Counterpoise: A Major Improvement for M16/AR-15 Rifles and Carbines

By Charles Q. Cutshaw

The American Heritage Dictionary defines counterpoise as: 1. A counterbalancing weight. 2. A force or influence that balances or equally counteracts another. 3.The state of being in equilibrium. We open this article with a dictionary definition because it helps to explain exactly how Counterpoise functions in AR-15 and M16 rifles. The Counterpoise system was designed by Jim Sullivan, Eugene Stoner’s partner in the original AR-15 Project. Counterpoise development was accomplished as a joint effort by Sullivan and Mack Gwinn, who designed the FN Herstal quick-change barrel kit for the M2 Browning heavy machine gun. The impact of Counterpoise on the AR-15/M16 family of rifles and carbines will likely be far reaching. The simple Counterpoise system constitutes a major performance upgrade to the M16 family and improves the rifle’s performance in the functional areas of accuracy, reliability and controllability.

In 2000, the M16 will become the longest serving Standard “A” military rifle in United States history, surpassing the 33-year record of the venerable M1903 Springfield that was officially replaced by the revered M1 Garand in 1936. There is no replacement rifle envisioned for the M16 and it will thus assuredly serve as the standard U.S. military rifle until at least the middle of the 21st Century, if not beyond. The much-touted Objective Individual Combat Weapon (OICW) will not replace the M16 as originally stated by the US Army. As matters now stand, the OICW will replace only army M16s that are equipped with M203 grenade launchers. The US Marine Corps has not yet committed to purchasing the OICW. Thus, the M16 is going to be with US military for many years to come. Despite modifications, however, the overall performance capabilities of the M16 have not truly been improved since the rifle was standardized in 1967. The M16A2, while arguably a product improvement, has always been somewhat controversial and did little to enhance the rifle’s accuracy or reliability other than give it improved rear sights. Counterpoise is a natural product improvement to the M16 designed by a member of the team that originally developed the rifle. Counterpoise, unlike simple “one size fits all” rate reducers currently being marketed, addresses the weapon system as a whole and makes improvements in several areas. Counterpoise is currently undergoing evaluation by the special operations community for use in all their M4A1 carbines and if it proves successful there, it will almost certainly find its way into the American military’s standard M16A2 rifles and ultimately into M16 rifles worldwide.

As stated, Counterpoise enhances the performance of the M16 in several areas. The rifle’s accuracy is enhanced in both semiautomatic and fully automatic fire due to a significant reduction in the felt recoil impulse in both firing modes. The claimed reduction in perceived recoil impulse is approximately 50 per cent in semiautomatic and over 80 per cent in full automatic mode. The effect is most dramatic in full automatic where muzzle rise is virtually eliminated and an entire 30 round magazine can be emptied into a target at 50 meters by a trained shooter with almost every round falling into the center of mass of the target. In semiautomatic fire, follow up shots are much quicker because felt recoil is far less than with standard rifles and the shooter never loses his sight picture. “Double taps” can therefore be accomplished much more quickly with Counterpoise equipped semiautomatic AR-15 type rifles or carbines.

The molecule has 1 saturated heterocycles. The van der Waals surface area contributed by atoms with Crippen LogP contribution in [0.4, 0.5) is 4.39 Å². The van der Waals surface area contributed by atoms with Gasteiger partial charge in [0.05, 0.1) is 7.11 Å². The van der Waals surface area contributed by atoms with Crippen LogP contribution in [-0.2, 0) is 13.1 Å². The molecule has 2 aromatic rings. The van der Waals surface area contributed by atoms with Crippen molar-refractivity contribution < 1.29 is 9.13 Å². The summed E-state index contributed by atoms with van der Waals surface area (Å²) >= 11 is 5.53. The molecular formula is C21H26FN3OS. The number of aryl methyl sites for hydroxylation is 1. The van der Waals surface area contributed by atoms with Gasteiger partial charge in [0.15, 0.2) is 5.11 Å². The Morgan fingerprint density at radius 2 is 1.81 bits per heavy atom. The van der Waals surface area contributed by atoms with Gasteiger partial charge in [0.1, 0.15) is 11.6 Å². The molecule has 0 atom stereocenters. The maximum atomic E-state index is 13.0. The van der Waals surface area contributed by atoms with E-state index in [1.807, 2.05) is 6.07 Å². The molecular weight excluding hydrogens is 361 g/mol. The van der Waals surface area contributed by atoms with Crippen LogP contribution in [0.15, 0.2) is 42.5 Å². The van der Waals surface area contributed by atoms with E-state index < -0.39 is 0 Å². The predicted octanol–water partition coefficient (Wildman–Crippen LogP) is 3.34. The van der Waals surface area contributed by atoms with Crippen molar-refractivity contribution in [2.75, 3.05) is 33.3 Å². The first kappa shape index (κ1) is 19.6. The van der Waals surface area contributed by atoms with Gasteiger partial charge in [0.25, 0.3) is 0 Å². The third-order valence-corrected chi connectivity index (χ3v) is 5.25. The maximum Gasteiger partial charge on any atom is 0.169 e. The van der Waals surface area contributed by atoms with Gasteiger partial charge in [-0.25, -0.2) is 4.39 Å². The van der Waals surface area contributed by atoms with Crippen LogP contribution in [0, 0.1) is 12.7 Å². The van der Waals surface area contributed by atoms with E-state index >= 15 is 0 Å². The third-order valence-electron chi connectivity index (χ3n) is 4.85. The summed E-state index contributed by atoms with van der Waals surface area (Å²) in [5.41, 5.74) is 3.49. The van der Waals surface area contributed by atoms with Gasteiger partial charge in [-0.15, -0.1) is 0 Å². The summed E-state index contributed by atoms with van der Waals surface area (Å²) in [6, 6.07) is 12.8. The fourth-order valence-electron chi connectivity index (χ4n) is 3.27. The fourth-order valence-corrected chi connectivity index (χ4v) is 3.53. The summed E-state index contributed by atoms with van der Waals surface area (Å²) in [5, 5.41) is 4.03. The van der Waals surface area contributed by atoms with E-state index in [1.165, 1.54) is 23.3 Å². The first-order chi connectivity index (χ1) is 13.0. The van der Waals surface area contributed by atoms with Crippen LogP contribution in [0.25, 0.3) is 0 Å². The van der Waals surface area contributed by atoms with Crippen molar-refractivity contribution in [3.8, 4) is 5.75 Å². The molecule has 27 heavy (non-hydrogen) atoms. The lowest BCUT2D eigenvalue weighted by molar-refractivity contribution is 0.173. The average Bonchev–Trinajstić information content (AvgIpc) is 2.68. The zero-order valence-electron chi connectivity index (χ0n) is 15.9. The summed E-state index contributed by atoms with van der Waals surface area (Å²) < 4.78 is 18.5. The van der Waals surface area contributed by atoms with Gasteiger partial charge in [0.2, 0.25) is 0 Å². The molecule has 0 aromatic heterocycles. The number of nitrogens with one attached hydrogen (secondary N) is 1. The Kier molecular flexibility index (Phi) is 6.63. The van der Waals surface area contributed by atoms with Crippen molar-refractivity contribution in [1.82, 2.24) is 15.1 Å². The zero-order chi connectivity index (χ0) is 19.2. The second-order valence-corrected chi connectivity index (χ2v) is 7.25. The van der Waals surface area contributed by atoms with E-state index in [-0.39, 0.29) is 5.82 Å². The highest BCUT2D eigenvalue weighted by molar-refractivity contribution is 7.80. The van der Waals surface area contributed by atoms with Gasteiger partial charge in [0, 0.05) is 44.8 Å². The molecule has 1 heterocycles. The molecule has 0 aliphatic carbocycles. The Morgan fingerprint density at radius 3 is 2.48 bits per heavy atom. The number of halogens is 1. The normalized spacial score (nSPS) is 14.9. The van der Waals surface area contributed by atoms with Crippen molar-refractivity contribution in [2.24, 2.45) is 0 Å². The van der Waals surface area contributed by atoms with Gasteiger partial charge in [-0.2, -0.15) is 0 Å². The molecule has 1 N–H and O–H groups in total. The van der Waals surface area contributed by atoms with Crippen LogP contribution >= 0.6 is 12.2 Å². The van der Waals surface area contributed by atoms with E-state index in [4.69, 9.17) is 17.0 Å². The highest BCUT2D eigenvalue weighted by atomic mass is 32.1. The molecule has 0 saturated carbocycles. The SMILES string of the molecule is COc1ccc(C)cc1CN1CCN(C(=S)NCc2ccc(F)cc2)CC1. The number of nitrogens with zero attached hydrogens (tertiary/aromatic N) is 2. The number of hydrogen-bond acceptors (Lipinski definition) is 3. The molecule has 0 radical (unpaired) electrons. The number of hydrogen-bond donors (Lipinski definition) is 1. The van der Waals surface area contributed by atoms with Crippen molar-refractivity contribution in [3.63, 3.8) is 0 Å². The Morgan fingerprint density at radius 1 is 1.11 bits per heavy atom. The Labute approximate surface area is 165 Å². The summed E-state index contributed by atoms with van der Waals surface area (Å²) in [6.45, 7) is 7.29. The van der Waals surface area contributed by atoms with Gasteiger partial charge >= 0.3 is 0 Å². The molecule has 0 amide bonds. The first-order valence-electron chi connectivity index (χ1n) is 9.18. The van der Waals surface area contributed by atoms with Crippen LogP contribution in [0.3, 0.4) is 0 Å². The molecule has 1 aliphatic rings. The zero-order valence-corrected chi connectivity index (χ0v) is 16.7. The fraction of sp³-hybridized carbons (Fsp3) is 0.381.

It is, of course, impossible to physically reduce recoil forces, but what can be done is modify them so that perceived recoil is reduced. Counterpoise achieves this by adding a three ounce (0.085kg) weight in the bolt carrier and by modifying the buffer. This dilates the recoil impulse a hundredfold, spreading it over the entire gun cycle time of approximately 1/10 second rather than the 1/1000 second internal ballistic cycle. Counterpoise is not “constant recoil,” which would require even distribution of the recoil forces throughout the gun cycle. Constant recoil also requires open bolt firing which is not practical or acceptable in an assault rifle or carbine, especially on semiautomatic fire, where it degrades accuracy. What Counterpoise does in full automatic mode is use the rebounding weights in the buffer and bolt carrier to fragment the recoil spike and transmit some 80 per cent of it back into the weapon body via the operating spring acting over the entire operating cycle. The remaining 20 per cent of recoil force is divided into two 10 per cent spikes delivered half a cycle apart. One spike is delivered at the instant of firing and the other as the buffer impacts the rear wall of the recoil tube. The impact not only subtracts from the sharp force that occurs at the instant of firing, but allows Counterpoise to be used in any AR-15 type rifle or carbine without redesigning the firearm. Despite the fact that it is not truly “constant recoil,” Counterpoise functions similarly in full automatic fire. Moreover, our testing revealed that the system actually does improve accuracy in semiautomatic fire.

Counterpoise enhances AR-15 reliability in two ways. First, a composite “D” ring is added beneath the rear of the extractor. The ring surrounds the extractor spring and progressively increases spring force fourfold, thereby solving the long-standing M16 extraction problem, which was especially prevalent in full automatic firing mode. The second reliability enhancement is the addition of more energy into the overall operating system. Counterpoise not only replaces the buffer and recoil spring with improved components, but also adds an additional three ounces of reciprocating weight into the bolt carrier which functions as outlined above. The enhanced buffer also incorporates a rate reducer that lowers the M16’s full automatic cyclic rate to approximately 550 rounds per minute. The addition of these enhanced components not only reduces recoil and improves accuracy, but also enables the rifle’s reciprocating parts to overcome the effects of dust, dirt and fouling which may find their way into the receiver and operating parts. Conditions that would have previously caused a stoppage or use of the forward assist are eliminated when Counterpoise is installed.